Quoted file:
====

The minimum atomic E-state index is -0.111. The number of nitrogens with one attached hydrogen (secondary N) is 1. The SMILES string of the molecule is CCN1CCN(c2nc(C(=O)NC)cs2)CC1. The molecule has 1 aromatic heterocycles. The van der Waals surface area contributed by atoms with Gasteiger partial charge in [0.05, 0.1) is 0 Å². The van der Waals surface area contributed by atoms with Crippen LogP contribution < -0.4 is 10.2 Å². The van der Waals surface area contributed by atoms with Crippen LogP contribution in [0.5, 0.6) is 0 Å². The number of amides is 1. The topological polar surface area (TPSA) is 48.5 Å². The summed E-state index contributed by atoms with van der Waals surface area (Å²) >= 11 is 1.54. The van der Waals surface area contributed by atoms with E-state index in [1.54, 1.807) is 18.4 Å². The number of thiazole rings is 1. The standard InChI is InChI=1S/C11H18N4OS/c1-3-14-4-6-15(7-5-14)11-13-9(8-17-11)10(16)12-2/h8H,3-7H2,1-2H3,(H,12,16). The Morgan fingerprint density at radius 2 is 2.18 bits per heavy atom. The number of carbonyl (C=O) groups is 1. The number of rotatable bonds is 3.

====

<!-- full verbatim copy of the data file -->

The minimum atomic E-state index is -0.111. The number of nitrogens with one attached hydrogen (secondary N) is 1. The SMILES string of the molecule is CCN1CCN(c2nc(C(=O)NC)cs2)CC1. The molecule has 1 aromatic heterocycles. The van der Waals surface area contributed by atoms with Gasteiger partial charge in [0.05, 0.1) is 0 Å². The van der Waals surface area contributed by atoms with Crippen LogP contribution < -0.4 is 10.2 Å². The van der Waals surface area contributed by atoms with Crippen LogP contribution in [0.5, 0.6) is 0 Å². The number of amides is 1. The topological polar surface area (TPSA) is 48.5 Å². The summed E-state index contributed by atoms with van der Waals surface area (Å²) >= 11 is 1.54. The van der Waals surface area contributed by atoms with E-state index in [1.54, 1.807) is 18.4 Å². The number of thiazole rings is 1. The standard InChI is InChI=1S/C11H18N4OS/c1-3-14-4-6-15(7-5-14)11-13-9(8-17-11)10(16)12-2/h8H,3-7H2,1-2H3,(H,12,16). The Morgan fingerprint density at radius 2 is 2.18 bits per heavy atom. The number of carbonyl (C=O) groups is 1. The number of rotatable bonds is 3.